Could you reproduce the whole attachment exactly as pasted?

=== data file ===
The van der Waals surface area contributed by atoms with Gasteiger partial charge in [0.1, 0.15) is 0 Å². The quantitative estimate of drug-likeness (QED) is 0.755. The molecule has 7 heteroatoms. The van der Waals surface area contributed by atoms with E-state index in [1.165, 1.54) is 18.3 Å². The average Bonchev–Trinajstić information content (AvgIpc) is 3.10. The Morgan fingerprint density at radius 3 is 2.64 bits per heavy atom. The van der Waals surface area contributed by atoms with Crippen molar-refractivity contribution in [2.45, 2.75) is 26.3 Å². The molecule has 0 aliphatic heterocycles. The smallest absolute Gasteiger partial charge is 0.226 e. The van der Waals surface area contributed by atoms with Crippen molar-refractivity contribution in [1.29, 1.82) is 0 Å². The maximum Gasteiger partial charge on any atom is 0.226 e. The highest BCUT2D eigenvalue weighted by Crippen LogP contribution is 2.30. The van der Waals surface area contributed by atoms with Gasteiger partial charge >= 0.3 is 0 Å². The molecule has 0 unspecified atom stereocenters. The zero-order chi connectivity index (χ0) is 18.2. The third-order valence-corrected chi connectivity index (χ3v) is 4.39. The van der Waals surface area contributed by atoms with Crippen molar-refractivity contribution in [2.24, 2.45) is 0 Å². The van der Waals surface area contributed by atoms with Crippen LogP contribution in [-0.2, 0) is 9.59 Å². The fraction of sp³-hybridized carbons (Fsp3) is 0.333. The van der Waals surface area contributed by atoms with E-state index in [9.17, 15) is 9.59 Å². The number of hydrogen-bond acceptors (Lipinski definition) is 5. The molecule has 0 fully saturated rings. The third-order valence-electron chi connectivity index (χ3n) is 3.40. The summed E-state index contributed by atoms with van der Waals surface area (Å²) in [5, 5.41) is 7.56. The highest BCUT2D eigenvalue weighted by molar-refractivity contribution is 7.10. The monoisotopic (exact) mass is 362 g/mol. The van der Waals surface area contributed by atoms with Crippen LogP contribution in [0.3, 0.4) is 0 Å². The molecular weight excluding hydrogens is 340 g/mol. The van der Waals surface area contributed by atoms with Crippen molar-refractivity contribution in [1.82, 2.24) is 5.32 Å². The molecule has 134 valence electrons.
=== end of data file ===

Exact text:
The van der Waals surface area contributed by atoms with Gasteiger partial charge in [0.1, 0.15) is 0 Å². The quantitative estimate of drug-likeness (QED) is 0.755. The molecule has 7 heteroatoms. The van der Waals surface area contributed by atoms with E-state index in [1.165, 1.54) is 18.3 Å². The average Bonchev–Trinajstić information content (AvgIpc) is 3.10. The Morgan fingerprint density at radius 3 is 2.64 bits per heavy atom. The van der Waals surface area contributed by atoms with Crippen molar-refractivity contribution in [2.45, 2.75) is 26.3 Å². The molecule has 0 aliphatic heterocycles. The smallest absolute Gasteiger partial charge is 0.226 e. The van der Waals surface area contributed by atoms with Crippen molar-refractivity contribution in [1.29, 1.82) is 0 Å². The maximum Gasteiger partial charge on any atom is 0.226 e. The highest BCUT2D eigenvalue weighted by Crippen LogP contribution is 2.30. The van der Waals surface area contributed by atoms with Gasteiger partial charge >= 0.3 is 0 Å². The molecule has 0 unspecified atom stereocenters. The zero-order chi connectivity index (χ0) is 18.2. The third-order valence-corrected chi connectivity index (χ3v) is 4.39. The van der Waals surface area contributed by atoms with Crippen molar-refractivity contribution in [2.24, 2.45) is 0 Å². The van der Waals surface area contributed by atoms with Crippen LogP contribution in [-0.2, 0) is 9.59 Å². The fraction of sp³-hybridized carbons (Fsp3) is 0.333. The van der Waals surface area contributed by atoms with E-state index in [9.17, 15) is 9.59 Å². The number of hydrogen-bond acceptors (Lipinski definition) is 5. The molecule has 0 fully saturated rings. The third-order valence-electron chi connectivity index (χ3n) is 3.40. The summed E-state index contributed by atoms with van der Waals surface area (Å²) in [5, 5.41) is 7.56. The highest BCUT2D eigenvalue weighted by molar-refractivity contribution is 7.10. The monoisotopic (exact) mass is 362 g/mol. The van der Waals surface area contributed by atoms with Crippen LogP contribution in [0.3, 0.4) is 0 Å². The molecular weight excluding hydrogens is 340 g/mol. The van der Waals surface area contributed by atoms with Crippen molar-refractivity contribution in [1.82, 2.24) is 5.32 Å². The molecule has 134 valence electrons.